The images relayed back to earth by DART’s in-flight cameras show that neither asteroid has much in the way of flat plains. Both consists largely of piles of rocks with no order or structure. There is no regolith – the fine dust that abounds on the Moon and other celestial bodies. With their extremely low gravity, the slightest graze would be enough to launch chunks of rock into space.

DART’s impact was not exactly a tickle. The collision caused dozens of tons of ore to be ejected into space, forming a halo around Dimorphos. A crater measuring perhaps a hundred meters in diameter will have been carved out of the asteroid. The energy generated by the collision is estimated to be roughly equivalent to the detonation of over two and a half tons of dynamite: not as powerful as a small atomic bomb, but enough to have rocked the entire satellite and changed its profile, in honor of its name: Dimorphos means “two forms.”

Another result of the experiment is less obvious: Dimorphos always presents the same face to its companion asteroid, as the Moon does with the Earth. This is the result of tidal forces exerted by one on the other. Almost all satellites in the Solar System are in the same situation. But it is likely that DART’s impact, coupled with other more subtle effects, will have upset that balance. Dimorphos may now be wobbling in what is known as “chaotic movement:” that is, unpredictably. It is not very common, but it has been observed in other cases, especially that of Hyperion, one of Saturn’s moons; Nereid, Neptune’s third-largest satellite, and almost all of the smaller bodies in orbit around Pluto.

What will happen to the material expelled into space? Initially, as if it were the jet of a rocket, it must have contributed in part to slowing Dimorphos down. When caught in a vacuum, the small satellite’s gravity is so weak that it would take days, if not weeks, for the material to fall to its surface. The majority of it will remain floating in space, accompanying Dimorphos in its orbit. Didymos’ gravitational pull is also not strong enough to attract the debris to it, or for it to form a ring around the larger asteroid, which would be a beautiful sight, but the laws of celestial mechanics are fairly rigid on this point.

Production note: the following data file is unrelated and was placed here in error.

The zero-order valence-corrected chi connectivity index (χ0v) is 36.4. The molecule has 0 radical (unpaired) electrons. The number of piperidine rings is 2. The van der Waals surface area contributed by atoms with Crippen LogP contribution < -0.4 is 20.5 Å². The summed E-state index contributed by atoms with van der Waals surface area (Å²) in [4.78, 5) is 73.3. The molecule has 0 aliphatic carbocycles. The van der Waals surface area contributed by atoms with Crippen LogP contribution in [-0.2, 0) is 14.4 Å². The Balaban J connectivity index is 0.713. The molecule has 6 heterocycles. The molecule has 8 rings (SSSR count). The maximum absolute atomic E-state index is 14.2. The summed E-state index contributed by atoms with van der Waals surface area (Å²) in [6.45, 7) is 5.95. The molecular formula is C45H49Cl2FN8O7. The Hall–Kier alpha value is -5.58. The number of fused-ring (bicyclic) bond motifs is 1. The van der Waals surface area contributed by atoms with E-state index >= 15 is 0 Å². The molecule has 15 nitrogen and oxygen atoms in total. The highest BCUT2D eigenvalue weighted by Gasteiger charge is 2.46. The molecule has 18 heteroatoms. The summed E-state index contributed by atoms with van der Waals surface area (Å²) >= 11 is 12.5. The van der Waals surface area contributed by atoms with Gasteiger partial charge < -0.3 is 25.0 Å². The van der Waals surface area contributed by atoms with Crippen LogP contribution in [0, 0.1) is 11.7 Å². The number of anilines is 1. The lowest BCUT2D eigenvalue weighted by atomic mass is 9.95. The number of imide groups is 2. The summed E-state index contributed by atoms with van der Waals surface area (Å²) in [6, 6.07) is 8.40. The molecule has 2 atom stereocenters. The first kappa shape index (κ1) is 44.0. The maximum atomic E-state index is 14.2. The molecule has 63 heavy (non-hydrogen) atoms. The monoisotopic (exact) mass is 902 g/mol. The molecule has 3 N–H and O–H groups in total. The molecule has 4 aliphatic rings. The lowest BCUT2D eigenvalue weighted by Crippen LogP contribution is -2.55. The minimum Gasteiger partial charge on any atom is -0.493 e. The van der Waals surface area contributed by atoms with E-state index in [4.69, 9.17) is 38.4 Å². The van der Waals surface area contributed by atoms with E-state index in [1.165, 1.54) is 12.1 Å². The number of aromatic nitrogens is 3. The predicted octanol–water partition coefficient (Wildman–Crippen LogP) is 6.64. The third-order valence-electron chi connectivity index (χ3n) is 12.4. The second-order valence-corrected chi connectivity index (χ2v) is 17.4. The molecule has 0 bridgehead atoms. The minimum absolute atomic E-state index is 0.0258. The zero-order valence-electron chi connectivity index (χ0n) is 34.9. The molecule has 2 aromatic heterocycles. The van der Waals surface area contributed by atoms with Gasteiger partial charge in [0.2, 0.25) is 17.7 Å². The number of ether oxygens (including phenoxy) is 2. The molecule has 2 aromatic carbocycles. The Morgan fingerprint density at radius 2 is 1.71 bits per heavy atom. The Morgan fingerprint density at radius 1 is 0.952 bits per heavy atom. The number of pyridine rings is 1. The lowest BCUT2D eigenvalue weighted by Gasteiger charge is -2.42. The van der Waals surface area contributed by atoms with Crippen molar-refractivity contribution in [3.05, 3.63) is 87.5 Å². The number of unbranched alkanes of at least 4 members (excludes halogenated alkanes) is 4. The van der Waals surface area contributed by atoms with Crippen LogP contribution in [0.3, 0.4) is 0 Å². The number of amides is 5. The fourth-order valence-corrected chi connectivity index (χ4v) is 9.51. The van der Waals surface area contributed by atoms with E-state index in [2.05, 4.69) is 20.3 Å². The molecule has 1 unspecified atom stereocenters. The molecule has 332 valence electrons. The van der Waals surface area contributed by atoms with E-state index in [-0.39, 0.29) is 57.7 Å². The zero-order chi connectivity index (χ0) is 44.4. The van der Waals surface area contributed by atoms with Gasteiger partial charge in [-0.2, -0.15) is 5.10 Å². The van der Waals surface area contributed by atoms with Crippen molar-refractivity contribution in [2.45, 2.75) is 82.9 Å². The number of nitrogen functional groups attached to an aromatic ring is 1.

Once in the vacuum, the expelled material is subject to other celestial forces. The most important of these is radiation pressure and the wind of subatomic particles emanating from the Sun. Both are responsible for the shaping of comet tails, whose length can measure millions of kilometers. Some tails are formed by faint plasma and these always extend in the opposite direction to the Sun; others are made up of dust particles with low inertia torn from the cometary nucleus that therefore tend to follow somewhat curved paths.

In the case of Dimorphos, its debris tail is already under pressure from solar radiation. It stretches for about 10,000 kilometers until it eventually dissolves into the void. As things stand, Didymos is the only known asteroid in the entirety of space that can boast of having a small “comet” orbiting around it.